What is cognitive processing therapy (CPT) and how can it treat posttraumatic stress symptoms?

By Cassie Jelfs, Provisional Psychologist at PsychMed



Traumatic experiences can be something overwhelming or disturbing that threaten someone’s sense of safety or wellbeing or that of someone close to them. These could be events like car accidents, natural disasters, combat, assault or abuse. After experiencing something traumatic, people will often experience some posttraumatic stress symptoms, which can have psychological and physiological effects and make it hard to cope or function as usual. This can look very different between individuals, ranging from mild to debilitating and lasting in the short term to more chronic.

Trauma can negatively change someone’s belief systems or how they think about the world, themselves and other people, which can be detrimental. For example, they may start to believe that the world is dangerous, that people are untrustworthy, or blame themselves for traumatic experiences. In cognitive processing therapy (CPT), these beliefs are called ‘stuck points’ as they tend to keep people stuck with posttraumatic stress symptoms.

CPT is strongly recommended and one of the most effective treatments for posttraumatic stress disorder. It is a specific type of cognitive behavioural therapy designed to treat trauma symptoms by targeting ‘stuck points’. CPT teaches clients new ways of handling distressing thoughts and feelings, and new skills to be able to think in more helpful and balanced ways. In CPT, clients learn to examine the facts of their beliefs and decide if some other ways of thinking or perspectives may be more helpful or make more sense.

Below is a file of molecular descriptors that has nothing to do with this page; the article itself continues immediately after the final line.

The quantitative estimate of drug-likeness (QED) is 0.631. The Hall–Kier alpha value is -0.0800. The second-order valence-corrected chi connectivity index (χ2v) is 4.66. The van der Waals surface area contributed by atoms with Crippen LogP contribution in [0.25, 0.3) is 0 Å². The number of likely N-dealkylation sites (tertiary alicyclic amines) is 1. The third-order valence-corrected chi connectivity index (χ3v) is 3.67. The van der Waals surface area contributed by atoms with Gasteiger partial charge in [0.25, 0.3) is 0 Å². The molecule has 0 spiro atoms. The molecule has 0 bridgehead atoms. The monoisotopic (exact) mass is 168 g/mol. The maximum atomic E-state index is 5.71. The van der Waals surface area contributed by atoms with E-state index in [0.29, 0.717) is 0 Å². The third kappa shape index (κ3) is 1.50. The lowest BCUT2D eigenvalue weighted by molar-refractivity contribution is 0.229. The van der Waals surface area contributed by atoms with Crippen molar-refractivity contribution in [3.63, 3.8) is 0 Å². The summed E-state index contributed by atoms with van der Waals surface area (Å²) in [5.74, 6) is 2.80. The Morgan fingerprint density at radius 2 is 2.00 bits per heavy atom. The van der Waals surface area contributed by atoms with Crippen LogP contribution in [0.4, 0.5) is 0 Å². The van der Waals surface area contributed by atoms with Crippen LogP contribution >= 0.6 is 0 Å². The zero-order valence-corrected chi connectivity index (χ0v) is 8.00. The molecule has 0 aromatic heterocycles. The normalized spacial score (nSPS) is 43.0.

CPT is a 12-session psychotherapy program that can be delivered individually or in a group. It incorporates learning about posttraumatic stress symptoms, thoughts and emotions before starting to understand and process the trauma’s impact on belief systems about self, others and the world. After this, the client will begin to learn skills to identify and address unhelpful ways of thinking. Specific areas of self-blame, safety, trust, power/control, esteem and intimacy will be targeted as trauma commonly affects these areas. The client will then practise these skills in their daily life to help improve their wellbeing and functioning. Once clients have completed the program, they have the tools, skills and knowledge to be their own therapists and keep practising and building on the skills to improve their quality of life and get ‘unstuck’.

PsychMed offers free CPT groups supported by funding from Adelaide PHN through the Australian Government’s PHN Program. If you would like more information, please call us at (08) 8232 2424 or visit https://psychmed.com.au/cognitive-processing-therapy-cpt-program/ 


American Psychological Association. (2017). Clinical practice guideline for the treatment of posttraumatic stress disorder (PTSD) in adults. https://www.apa.org/ptsd-guideline/ptsd.pdf

Resick, P. A., Monson, C. M., & Chard, K. M. (2016). Cognitive processing therapy for PTSD: A comprehensive manual. Guilford Publications.

American Psychological Association. (2022). Cognitive processing therapy (CPT). https://www.apa.org/ptsd-guideline/treatments/cognitive-processing-therapy

U.S. Department of Veterans Affairs. (2022). Cognitive processing therapy for PTSD. https://www.ptsd.va.gov/understand_tx/cognitive_processing.asp